Times Colonist

Nasal drip, cough, likely sign of al­ler­gies

- DR. KEITH ROACH Your Good Health

Dear Dr. Roach: Would you ex­plain what post­nasal drip is? How dam­ag­ing is it, and can it be cured? My wife has it and coughs a lot. Her eyes wa­ter, and she al­ways feels poorly.


Post­nasal drip isn’t a di­ag­no­sis, it’s a symp­tom. The nasal pas­sages have an open­ing in the front (the nos­trils) as well as in the back, to the na­sophar­ynx. Any con­di­tion that can cause a runny nose can also cause post­nasal drip, which is just the term used for mu­cus go­ing into the back of the throat. Al­ler­gies, in­fec­tion and non­al­ler­gic ir­ri­ta­tion can cause the lin­ing of the nasal pas­sages and the si­nuses to se­crete ex­cess mu­cus. It’s an­noy­ing but not dan­ger­ous.

Treat­ment of the ex­cess mu­cus starts with un­der­stand­ing why it is be­ing made. The fact that your wife also has wa­tery eyes is pretty strong ev­i­dence that she has al­ler­gies that are af­fect­ing both the nasal pas­sages and the eyes.

In that case, treat­ment can be stay­ing away from what­ever is caus­ing the re­ac­tion, us­ing med­i­ca­tion to re­duce the body’s re­sponse to the al­ler­gen or a com­bi­na­tion.

A physi­cian can guess what the al­ler­gen might be based on the pat­tern of symp­toms. For ex­am­ple, al­ler­gies worse in the fall are of­ten due to weeds (such as rag­weed), but in some ar­eas, they might be due to grasses or even trees.

Symp­toms that go year-round might be al­ler­gies to dust mites, in­sects or an­i­mals. Some­times, it is worth­while to try to find the spe­cific al­ler­gens caus­ing symp­toms, through skin or blood test­ing. That can lead to the most spe­cific ad­vice on how to avoid the al­ler­gens. Of­ten, how­ever, physi­cians treat with­out know­ing the spe­cific al­ler­gen.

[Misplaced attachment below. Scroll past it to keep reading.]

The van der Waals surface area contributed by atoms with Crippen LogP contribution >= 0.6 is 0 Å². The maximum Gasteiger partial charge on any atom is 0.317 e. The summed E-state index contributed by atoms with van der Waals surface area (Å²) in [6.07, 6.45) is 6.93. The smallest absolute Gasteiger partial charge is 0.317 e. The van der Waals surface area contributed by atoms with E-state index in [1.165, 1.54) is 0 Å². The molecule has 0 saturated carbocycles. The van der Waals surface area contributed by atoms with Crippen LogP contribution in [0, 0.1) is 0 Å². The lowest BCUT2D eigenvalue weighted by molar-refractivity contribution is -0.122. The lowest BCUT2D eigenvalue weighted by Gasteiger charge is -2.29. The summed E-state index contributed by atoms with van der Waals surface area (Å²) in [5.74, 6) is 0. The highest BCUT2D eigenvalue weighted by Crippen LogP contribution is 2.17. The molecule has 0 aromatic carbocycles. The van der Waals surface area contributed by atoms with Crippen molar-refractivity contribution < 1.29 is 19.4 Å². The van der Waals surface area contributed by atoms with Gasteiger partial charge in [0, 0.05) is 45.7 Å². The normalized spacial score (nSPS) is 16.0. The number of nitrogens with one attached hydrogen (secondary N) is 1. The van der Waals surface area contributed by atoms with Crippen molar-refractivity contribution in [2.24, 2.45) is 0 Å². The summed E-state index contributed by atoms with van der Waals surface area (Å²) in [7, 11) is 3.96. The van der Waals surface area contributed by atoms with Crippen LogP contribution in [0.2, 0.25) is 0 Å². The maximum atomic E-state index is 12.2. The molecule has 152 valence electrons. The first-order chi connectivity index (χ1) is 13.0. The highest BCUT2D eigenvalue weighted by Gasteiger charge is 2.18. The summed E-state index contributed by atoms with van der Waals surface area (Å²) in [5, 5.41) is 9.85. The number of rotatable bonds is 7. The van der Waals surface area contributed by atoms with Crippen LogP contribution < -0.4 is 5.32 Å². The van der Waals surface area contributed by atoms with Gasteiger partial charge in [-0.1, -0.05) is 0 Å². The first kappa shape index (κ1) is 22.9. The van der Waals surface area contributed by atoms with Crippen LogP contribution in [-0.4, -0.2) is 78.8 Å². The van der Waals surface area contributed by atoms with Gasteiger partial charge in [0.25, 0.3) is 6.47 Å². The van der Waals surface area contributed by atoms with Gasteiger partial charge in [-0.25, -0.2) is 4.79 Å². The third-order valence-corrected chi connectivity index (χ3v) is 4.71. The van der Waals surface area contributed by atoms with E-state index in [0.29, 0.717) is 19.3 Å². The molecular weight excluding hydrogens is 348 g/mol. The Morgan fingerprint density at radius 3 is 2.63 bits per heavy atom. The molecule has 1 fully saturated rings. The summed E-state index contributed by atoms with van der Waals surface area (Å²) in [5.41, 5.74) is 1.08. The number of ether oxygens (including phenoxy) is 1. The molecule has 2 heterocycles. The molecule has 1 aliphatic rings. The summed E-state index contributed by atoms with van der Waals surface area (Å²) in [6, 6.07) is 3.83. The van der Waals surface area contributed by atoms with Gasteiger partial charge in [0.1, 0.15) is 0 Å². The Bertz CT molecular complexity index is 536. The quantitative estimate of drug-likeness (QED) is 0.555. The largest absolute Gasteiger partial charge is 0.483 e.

Peo­ple with runny nose (or post­nasal drip) and wa­tery eyes usu­ally get sig­nif­i­cant re­lief from an­ti­his­tamines. How­ever, there are sev­eral classes of drugs that are also ef­fec­tive, and some peo­ple need to have a com­bi­na­tion.

I will note that cough may be due only to the al­ler­gies and post­nasal drip, but al­ler­gic asthma should at least be con­sid­ered. In gen­eral, if symp­toms con­tinue de­spite sev­eral tri­als of ther­apy, a re­fer­ral to a spe­cial­ist, such as an al­ler­gist, is ap­pro­pri­ate for fur­ther eval­u­a­tion.

Dear Dr. Roach: I’m a 70-year-old who was get­ting up two to three times a night to uri­nate. I tried tam­su­losin, but the side-ef­fects both­ered me. So my doc pre­scribed fi­nas­teride. I was told that un­like tam­su­losin, fi­nas­teride ac­tu­ally helps shrink the prostate over time (she said that six months or more may be needed to see re­sults).

I’ve been on it for a lit­tle over six months and get­ting up once a night is the norm. What’s your take on this ap­proach?


Al­though most men tol­er­ate tam­su­losin well, side-ef­fects of low blood pres­sure and dizzi­ness, es­pe­cially upon stand­ing, are com­mon, al­though they tend to get bet­ter over time. If a medicine like tam­su­losin re­ally can’t be tol­er­ated, then I agree with a trial of fi­nas­teride or du­tas­teride.

Your doc is ab­so­lutely cor­rect that fi­nas­teride­like drugs block the for­ma­tion of a type of testos­terone, di­hy­drotestos­terone, that pro­motes prostate growth, and block­ing the for­ma­tion of DHT causes the prostate to shrink over time. The ma­jor side­ef­fects of this class of drugs are changes in sex­ual func­tion, oc­cur­ring in about 14% of men.

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